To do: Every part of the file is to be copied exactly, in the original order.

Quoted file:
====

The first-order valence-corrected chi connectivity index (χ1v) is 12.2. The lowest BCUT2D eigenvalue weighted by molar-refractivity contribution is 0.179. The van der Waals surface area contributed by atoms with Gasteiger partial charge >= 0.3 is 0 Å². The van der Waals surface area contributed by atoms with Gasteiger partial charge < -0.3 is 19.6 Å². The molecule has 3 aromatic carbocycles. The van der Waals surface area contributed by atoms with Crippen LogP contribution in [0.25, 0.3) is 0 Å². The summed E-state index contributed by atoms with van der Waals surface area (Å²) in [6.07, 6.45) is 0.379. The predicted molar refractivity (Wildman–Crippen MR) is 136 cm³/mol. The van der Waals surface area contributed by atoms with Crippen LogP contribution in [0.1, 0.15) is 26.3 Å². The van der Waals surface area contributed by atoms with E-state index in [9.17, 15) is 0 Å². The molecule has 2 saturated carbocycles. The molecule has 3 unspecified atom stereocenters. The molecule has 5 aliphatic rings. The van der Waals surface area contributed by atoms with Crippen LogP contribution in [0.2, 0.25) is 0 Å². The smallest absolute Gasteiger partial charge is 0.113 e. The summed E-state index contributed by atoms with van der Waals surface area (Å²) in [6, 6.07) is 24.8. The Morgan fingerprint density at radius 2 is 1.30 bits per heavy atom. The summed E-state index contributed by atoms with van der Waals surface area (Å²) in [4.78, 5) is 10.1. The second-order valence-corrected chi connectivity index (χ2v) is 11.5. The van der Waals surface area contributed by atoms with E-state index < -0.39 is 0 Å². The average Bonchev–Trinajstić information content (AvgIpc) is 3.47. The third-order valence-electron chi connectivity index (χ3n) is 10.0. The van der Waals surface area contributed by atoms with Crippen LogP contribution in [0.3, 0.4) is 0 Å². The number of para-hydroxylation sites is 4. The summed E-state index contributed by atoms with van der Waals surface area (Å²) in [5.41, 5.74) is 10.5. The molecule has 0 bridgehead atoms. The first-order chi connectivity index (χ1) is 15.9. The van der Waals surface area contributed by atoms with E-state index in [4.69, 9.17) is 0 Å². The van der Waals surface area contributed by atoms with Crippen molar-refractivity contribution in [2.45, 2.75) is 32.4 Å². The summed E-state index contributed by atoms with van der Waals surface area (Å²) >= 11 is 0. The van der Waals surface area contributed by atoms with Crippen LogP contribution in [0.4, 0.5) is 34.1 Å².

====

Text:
The first-order valence-corrected chi connectivity index (χ1v) is 12.2. The lowest BCUT2D eigenvalue weighted by molar-refractivity contribution is 0.179. The van der Waals surface area contributed by atoms with Gasteiger partial charge >= 0.3 is 0 Å². The van der Waals surface area contributed by atoms with Gasteiger partial charge < -0.3 is 19.6 Å². The molecule has 3 aromatic carbocycles. The van der Waals surface area contributed by atoms with Crippen LogP contribution in [0.25, 0.3) is 0 Å². The summed E-state index contributed by atoms with van der Waals surface area (Å²) in [6.07, 6.45) is 0.379. The predicted molar refractivity (Wildman–Crippen MR) is 136 cm³/mol. The van der Waals surface area contributed by atoms with Crippen LogP contribution in [0.1, 0.15) is 26.3 Å². The van der Waals surface area contributed by atoms with E-state index in [9.17, 15) is 0 Å². The molecule has 2 saturated carbocycles. The molecule has 3 unspecified atom stereocenters. The molecule has 5 aliphatic rings. The van der Waals surface area contributed by atoms with Crippen LogP contribution in [0.2, 0.25) is 0 Å². The smallest absolute Gasteiger partial charge is 0.113 e. The summed E-state index contributed by atoms with van der Waals surface area (Å²) in [6, 6.07) is 24.8. The Morgan fingerprint density at radius 2 is 1.30 bits per heavy atom. The summed E-state index contributed by atoms with van der Waals surface area (Å²) in [4.78, 5) is 10.1. The second-order valence-corrected chi connectivity index (χ2v) is 11.5. The van der Waals surface area contributed by atoms with E-state index < -0.39 is 0 Å². The average Bonchev–Trinajstić information content (AvgIpc) is 3.47. The third-order valence-electron chi connectivity index (χ3n) is 10.0. The van der Waals surface area contributed by atoms with Crippen LogP contribution in [0.3, 0.4) is 0 Å². The number of para-hydroxylation sites is 4. The summed E-state index contributed by atoms with van der Waals surface area (Å²) in [5.41, 5.74) is 10.5. The molecule has 0 bridgehead atoms. The first-order chi connectivity index (χ1) is 15.9. The van der Waals surface area contributed by atoms with E-state index in [4.69, 9.17) is 0 Å². The van der Waals surface area contributed by atoms with Crippen molar-refractivity contribution in [2.45, 2.75) is 32.4 Å². The summed E-state index contributed by atoms with van der Waals surface area (Å²) >= 11 is 0. The van der Waals surface area contributed by atoms with Crippen LogP contribution in [0.4, 0.5) is 34.1 Å².